The wave of consolidation in the asset management is less attractive for merger arbitrage specialists due to the mergers often being done on equal terms, according to TIG Advisors’ Drew Figdor.
Figdor, who runs the Lyxor/Tiedemann Arbitrage Strategy, said asset management transactions are viewed like any other corporate change but have one notable drawback.
‘MOEs have less opportunity for us as, even if they fall apart, the lack of premium to either side means it is hard to monetise the event. We focus on complexity in merger transactions and the ability to extract alpha out of this complexity with research.
'However, this wave of M&A in the industry could mean that hedge funds over time can and should consolidate, as it is fairly inefficient to run thousands of sub-$1 billion hedge funds given the scale necessary.'
Figdor said the other unique feature of asset management transactions is that assets ‘walk out of the door’ on a daily basis.
'This makes competitive bid situations difficult to occur since potential interlopers cannot be confident they will be able to retain the key people, and thus risk destroying value with the deal.
'When performance declines or a merger causes uncertainty among clients, redemptions can become a vicious cycle as clients see redemptions and in turn, want to redeem.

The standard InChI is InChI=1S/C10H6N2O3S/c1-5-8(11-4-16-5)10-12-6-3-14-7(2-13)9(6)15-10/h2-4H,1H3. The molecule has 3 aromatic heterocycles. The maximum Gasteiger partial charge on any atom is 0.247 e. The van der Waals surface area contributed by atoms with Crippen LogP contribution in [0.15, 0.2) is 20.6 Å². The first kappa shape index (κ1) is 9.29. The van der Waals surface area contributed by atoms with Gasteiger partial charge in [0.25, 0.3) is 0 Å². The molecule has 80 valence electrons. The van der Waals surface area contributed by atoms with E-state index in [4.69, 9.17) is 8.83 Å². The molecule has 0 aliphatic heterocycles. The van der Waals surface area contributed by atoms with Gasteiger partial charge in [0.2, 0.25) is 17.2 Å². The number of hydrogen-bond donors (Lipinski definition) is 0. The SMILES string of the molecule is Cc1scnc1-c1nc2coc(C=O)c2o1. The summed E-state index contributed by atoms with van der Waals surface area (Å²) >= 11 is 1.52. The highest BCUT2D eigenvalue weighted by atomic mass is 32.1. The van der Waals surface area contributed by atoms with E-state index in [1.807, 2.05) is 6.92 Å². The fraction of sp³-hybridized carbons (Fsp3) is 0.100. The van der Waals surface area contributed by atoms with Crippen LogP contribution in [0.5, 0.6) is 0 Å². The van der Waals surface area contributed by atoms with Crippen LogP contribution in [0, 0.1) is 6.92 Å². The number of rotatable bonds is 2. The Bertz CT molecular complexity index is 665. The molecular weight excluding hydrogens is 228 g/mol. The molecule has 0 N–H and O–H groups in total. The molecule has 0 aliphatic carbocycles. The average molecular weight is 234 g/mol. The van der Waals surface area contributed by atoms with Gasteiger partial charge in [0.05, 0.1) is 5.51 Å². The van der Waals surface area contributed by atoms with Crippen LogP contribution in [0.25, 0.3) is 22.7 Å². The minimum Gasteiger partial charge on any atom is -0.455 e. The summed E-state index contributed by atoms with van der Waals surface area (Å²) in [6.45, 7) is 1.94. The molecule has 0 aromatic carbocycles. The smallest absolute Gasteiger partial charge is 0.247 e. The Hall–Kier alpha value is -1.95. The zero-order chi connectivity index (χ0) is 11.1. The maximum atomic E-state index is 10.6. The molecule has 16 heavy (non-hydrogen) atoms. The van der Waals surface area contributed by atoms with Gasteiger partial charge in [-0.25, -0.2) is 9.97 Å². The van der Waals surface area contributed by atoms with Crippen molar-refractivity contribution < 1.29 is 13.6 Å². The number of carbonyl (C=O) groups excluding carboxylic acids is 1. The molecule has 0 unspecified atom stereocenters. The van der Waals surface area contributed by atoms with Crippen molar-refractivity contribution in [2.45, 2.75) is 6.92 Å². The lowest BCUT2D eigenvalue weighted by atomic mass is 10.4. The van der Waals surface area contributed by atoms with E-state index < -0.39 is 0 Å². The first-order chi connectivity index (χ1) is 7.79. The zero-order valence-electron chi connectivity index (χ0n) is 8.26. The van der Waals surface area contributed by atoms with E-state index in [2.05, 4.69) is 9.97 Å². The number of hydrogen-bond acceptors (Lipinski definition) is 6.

'If that moves quickly enough, it increases MAC (a clause to protect the acquirer to from adverse changes between signing and closing a deal) risk/price renegotiation risk in a merger deal.'
Figdor said mergers in the asset management industry are unlikely to be part of the fund, but said there are always new opportunities arising in the market.
'For us, asset management deals are unlikely to be a focus for our fund given risks and lack of return opportunity that we have seen. If there is a competitive bid situation we would be interested, though that has yet to be seen.'
Over the three years to the end of March, the Lyxor/Tiedemann Arbitrage Strategy returned 2.8% in euro terms in the event-driven category. This compares with a loss of 1.7% sector by the average manager, over the same time period.